4 February 2013

Gambia: Stakeholders Affirm Commitment to Tackle Disaster in Local Communities

Janjangbureh — Stakeholders under the aegis of the Ministry of Agriculture in collaboration with the United Nations Food and Agriculture Organisation (FAO) recently commenced a three-day training of trainers' workshop designed to arm them with knowledge on planning for community-based disaster risk reduction and adaptation to climate change.

The synergy, held at the regional education conference hall in Janjangbureh CRR South, drew extension officers from the agriculture, forestry, fisheries sectors, as well as disaster risk management field technicians and practitioners across the country.

It was the second training under the capacity development component of emergency assistance, a project designed to restore the productive capacity of vulnerable households affected by 2012 severe weather condition in the Gambia. It could be recalled that the first training that was held in November, 2012, in Janjangbureh, targeted high and middle level officers in government and partner institutions on enhancing disaster risk management in agriculture.

Speaking at the occasion, the FAO assistant country representative, Mariatou Njie-Faal spoke extensively on the importance of the forum, saying the Sahel region has witnessed recurrent cycles of drought and floods. She lamented that this repeated cyclical phenomenon has significantly eroded the resilience of communities and households to shocks associated with either drought or flood and their inability to recover and restore their livelihoods.

To her, the agriculture sector,the main driver of economic growth, is no doubt, highly vulnerable to these hazards that have contributed significantly to low yields for major crops that are dependent on rain-fed agriculture. "The focus on households and communities cannot be overemphasised, as empirical evidence has shown that when disasters strike, the impact is seriously felt by the communities who are closer to the disaster event. It is for this reason that this particular training focuses on planning for community-based disaster risk reduction and adaptation to climate change," she remarked.

Faal-Njie described the training as an e-learning process that is highly interactive, participatory and practical in nature, noting that it is designed to provide participants with concrete procedures and steps for planning and implementing community-based disaster risk reduction as a necessary pre-requisite for adaptation to climate change.

The acting deputy director general of the Department of Agriculture, Falalo M. Tourayrevealed that the late, erratic and unevenly distributed rainfall during the 2011/12 cropping season led to a significant decline in agricultural production in The Gambia.

He further disclosed that food security from farmers' own production dropped from the usual 6-7 months, down to3-4 months on average after the harvest. He indicated that in some of the most affected areas, this was even below two months. As a result of this, according to him, farmers throughout the country experienced an early and protracted lean season.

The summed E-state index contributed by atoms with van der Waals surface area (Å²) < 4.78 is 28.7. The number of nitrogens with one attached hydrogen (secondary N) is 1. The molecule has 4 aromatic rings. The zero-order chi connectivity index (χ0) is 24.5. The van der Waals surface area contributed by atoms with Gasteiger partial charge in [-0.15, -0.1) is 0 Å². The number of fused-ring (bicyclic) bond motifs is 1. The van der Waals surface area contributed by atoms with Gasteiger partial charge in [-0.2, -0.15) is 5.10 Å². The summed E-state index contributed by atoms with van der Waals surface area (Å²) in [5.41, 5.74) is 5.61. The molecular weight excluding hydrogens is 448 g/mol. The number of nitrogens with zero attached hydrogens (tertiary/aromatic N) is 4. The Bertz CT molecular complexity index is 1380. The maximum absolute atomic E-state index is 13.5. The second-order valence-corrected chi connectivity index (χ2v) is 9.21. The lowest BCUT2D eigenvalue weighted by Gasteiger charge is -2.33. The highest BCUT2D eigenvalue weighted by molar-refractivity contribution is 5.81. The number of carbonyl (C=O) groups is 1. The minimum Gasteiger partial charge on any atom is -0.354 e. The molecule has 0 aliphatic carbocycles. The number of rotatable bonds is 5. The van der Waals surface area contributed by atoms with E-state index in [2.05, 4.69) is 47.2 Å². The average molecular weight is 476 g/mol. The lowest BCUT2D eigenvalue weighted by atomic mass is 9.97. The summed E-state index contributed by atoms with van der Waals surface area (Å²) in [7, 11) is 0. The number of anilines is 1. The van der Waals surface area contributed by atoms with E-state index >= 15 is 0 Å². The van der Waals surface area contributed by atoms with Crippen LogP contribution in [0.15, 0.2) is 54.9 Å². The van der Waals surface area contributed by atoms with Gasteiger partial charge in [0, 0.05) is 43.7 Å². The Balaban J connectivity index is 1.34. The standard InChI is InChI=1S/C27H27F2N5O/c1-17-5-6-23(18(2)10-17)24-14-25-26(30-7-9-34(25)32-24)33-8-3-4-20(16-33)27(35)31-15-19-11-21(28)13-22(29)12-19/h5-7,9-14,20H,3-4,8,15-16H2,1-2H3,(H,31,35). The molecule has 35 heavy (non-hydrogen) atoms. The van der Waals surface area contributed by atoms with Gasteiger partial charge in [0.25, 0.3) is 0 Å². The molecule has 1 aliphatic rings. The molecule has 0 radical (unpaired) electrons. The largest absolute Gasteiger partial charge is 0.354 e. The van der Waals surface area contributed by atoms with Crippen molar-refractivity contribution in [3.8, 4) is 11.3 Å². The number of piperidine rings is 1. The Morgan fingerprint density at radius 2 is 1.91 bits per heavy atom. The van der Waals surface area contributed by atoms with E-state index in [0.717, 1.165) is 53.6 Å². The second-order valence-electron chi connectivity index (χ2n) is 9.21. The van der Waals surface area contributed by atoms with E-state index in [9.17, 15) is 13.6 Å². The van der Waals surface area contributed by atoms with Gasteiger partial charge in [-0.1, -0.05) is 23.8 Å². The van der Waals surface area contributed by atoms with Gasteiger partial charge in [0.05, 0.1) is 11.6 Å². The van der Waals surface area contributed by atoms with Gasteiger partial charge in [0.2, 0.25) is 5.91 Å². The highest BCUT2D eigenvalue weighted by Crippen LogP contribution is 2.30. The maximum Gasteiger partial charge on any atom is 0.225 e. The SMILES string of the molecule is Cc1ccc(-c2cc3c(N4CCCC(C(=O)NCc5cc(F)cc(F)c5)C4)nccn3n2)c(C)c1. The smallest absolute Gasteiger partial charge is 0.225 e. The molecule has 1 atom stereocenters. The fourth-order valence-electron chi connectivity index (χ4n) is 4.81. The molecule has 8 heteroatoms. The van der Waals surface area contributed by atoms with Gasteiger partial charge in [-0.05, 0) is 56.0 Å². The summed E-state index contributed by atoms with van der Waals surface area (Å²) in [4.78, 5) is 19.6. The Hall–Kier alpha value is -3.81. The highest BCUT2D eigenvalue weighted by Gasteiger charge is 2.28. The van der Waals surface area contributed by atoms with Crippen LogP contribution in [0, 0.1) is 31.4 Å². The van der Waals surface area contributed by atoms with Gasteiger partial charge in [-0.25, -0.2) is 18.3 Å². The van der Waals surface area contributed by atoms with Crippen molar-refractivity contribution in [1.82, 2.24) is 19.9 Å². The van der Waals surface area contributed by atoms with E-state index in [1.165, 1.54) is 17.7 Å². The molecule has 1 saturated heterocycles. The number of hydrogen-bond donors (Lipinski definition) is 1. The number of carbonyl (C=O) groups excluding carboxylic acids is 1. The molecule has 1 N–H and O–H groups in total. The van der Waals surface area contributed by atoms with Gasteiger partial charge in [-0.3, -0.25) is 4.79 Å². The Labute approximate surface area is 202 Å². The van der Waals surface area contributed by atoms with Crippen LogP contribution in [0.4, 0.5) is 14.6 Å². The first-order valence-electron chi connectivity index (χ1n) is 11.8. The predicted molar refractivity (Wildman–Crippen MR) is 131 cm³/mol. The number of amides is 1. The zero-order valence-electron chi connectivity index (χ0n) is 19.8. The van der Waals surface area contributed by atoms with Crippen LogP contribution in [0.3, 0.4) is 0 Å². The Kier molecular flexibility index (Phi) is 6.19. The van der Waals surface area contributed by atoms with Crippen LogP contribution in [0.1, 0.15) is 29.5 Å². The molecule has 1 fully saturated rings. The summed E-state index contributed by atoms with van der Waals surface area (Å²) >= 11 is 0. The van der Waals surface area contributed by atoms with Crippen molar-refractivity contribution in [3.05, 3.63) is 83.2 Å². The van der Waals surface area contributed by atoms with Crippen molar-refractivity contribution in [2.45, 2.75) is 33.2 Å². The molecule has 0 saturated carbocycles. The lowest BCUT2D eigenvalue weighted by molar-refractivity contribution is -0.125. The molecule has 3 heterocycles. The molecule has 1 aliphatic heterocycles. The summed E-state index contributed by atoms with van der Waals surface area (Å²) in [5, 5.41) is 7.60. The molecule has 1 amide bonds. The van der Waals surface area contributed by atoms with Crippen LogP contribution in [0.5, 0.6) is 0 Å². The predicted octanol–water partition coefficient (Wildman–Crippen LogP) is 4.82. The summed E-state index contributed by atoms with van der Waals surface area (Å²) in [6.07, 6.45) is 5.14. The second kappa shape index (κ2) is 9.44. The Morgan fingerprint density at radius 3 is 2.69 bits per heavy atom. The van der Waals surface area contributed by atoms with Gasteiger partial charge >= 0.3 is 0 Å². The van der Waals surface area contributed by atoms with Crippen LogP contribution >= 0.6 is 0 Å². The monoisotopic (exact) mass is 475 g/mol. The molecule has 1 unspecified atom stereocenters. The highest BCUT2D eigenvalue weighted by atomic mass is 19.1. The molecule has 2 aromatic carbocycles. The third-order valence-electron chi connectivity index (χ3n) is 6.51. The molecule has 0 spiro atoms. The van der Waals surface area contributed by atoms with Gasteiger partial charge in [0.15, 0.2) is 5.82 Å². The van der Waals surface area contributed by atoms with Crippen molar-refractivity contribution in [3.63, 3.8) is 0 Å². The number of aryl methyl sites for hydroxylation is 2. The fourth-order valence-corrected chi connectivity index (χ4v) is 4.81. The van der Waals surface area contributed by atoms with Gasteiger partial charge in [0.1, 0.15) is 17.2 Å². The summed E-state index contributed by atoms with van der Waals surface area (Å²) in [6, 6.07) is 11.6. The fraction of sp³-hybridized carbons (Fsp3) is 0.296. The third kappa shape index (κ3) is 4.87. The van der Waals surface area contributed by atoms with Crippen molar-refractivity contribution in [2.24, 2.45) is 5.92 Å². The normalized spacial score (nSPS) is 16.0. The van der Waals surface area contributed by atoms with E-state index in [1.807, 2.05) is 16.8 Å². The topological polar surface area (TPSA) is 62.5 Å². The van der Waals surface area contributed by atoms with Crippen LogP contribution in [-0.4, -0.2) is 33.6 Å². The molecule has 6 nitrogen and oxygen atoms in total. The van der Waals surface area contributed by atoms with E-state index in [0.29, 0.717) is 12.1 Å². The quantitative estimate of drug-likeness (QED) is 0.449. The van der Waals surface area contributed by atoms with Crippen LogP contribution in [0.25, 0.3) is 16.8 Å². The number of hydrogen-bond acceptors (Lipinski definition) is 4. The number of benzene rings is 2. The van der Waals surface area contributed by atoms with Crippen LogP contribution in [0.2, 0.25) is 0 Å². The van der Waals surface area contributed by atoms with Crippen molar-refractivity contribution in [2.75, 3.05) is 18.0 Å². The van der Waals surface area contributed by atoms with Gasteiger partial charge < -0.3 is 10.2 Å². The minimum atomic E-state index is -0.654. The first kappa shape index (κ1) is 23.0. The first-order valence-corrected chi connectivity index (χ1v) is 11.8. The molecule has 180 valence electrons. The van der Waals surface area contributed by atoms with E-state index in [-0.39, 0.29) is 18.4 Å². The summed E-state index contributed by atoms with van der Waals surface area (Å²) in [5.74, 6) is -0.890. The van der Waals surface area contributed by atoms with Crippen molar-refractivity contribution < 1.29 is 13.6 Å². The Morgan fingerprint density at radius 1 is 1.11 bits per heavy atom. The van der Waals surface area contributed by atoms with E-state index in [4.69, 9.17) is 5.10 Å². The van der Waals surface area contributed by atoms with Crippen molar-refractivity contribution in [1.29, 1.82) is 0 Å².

"For a more sustainable and established self-reliant resilience, the business as usual curativeapproach to disasters such as humanitarian relief responses, improve sanitation, provide medical attention and shelter, prevent or minimise outbreaks of disease, support livelihoods

through cash-for-work, food-for-work programmes amongst others should be complemented and gradually replaced by preventive disaster risk reduction strategic approaches," he advised.

Deputising for the governor of the region, the assistant recordsofficer at the Governor's Office, Wassabo Darboe described the training as important and noted that the participants selected will derive maximum benefit from it in terms of understanding the basic concepts and methodology for ease of adaptation of materials at community level. He urged them to take up the training seriously.

A senior agricultural officer, Abdoulie Bojang, who also spoke at the occasion, said climate change is a threat to food security, thus underscoring that planning to combat, prevent and mitigate it, is a step in the right direction. He opined that climate change is a pertinent issue that needs clear and sound ideas to adaptation.

He stressed that the most vulnerable communities are referred to as disaster front and that as such any intervention should primarily focus on building and enhancing their capacities to cope through disaster risk reduction in order for them to absorb and withstand the negative impacts of climate change on their lives.

The training was coordinated and facilitated by Essa Khan and Hideki Kanamaru, consultants and trainers from FAO Rome and The Gambia respectively.

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